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VIDEO: High Supplier: Drone Makes World’s First Unmanned Aerial Refuel With US Fighter Jet

Navy says large-scale drones will greatly increase the flying range of aircraft.

The world’s first aerial refueling between an unmanned tanker jet and a receiver aircraft is in the books.

The unprecedented exercise, involving an unmanned Boeing MQ-25 Stingray and an F/A-18 Super Hornet jet, was carried out June 4 by the U.S. Navy in the skies over the MidAmerica St. Louis Airport in Mascoutah, Illinois.

“MQ-25 T1 will greatly increase the range and endurance of the future carrier air wing — equipping our aircraft carriers with additional assets well into the future,” the Navy said.

“Seeing the MQ-25 fulfilling its primary tasking today, fueling an F/A-18, is a significant and exciting moment for the Navy,” said Capt. Chad Reed, program manager for the Navy’s Unmanned Carrier Aviation program. “It shows concrete progress toward realizing MQ-25’s capabilities for the fleet.”

The test drone has a range of 580 miles when carrying 15,000 pounds of fuel. Its wingspan is 75 feet, and it measures 51 feet in length.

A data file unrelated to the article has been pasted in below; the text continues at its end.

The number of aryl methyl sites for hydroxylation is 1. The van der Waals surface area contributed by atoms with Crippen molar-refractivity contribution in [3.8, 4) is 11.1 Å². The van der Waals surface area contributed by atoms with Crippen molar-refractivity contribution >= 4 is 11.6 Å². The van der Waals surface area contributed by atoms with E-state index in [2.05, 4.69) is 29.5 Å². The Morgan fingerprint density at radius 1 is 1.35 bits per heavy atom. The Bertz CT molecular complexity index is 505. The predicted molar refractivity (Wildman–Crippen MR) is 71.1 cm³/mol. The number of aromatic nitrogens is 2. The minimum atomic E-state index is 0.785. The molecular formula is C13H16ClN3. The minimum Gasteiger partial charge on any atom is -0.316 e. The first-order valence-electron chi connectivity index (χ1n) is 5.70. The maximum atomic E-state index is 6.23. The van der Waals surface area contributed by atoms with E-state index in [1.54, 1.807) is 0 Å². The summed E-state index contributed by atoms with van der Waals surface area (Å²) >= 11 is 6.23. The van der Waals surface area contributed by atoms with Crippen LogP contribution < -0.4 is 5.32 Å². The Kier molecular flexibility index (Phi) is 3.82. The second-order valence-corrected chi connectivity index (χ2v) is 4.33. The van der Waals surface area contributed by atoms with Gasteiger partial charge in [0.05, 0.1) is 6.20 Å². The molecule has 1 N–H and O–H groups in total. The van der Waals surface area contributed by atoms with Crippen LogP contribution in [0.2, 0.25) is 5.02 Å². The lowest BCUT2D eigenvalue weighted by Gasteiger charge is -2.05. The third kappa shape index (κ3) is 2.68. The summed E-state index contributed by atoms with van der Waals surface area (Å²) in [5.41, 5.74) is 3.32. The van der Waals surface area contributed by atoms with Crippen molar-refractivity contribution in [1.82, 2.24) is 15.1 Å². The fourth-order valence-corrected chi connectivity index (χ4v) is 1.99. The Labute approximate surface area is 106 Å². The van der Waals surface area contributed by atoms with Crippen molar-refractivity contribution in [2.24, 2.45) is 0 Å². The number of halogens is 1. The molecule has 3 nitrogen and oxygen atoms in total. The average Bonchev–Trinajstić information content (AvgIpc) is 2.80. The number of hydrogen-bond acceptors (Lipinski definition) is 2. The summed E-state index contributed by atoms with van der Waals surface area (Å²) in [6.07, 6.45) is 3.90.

The unmanned aircraft is powered by a Rolls-Royce AE 3007N turbofan engine delivering 10,000 pounds of thrust. Its top speed has not been confirmed.

The refueling operation took place in the skies over the MidAmerica Airport in Mascoutah, Illinois. (U.S. Navy/Zenger News)

In the footage, the MQ-25 and the F/A-18 can be seen flying close together as the unmanned aircraft releases its refueling hose.

The hose then attaches to the F/A-18 and the fuel is pumped from its aerial refueling store into the fighter jet’s tank.

For now, the drone is still in its development phase.

“Testing with T1 will continue over the next several months to include flight-envelope expansion, engine testing and deck-handling demonstrations,” the Navy said.

“The MQ-25 is foundational to the Navy’s Unmanned Campaign Framework and is the first step toward a future fleet augmented by unmanned systems to pace the evolving challenges of the 21st century.”

(Edited by Matthew B. Hall and Fern Siegel)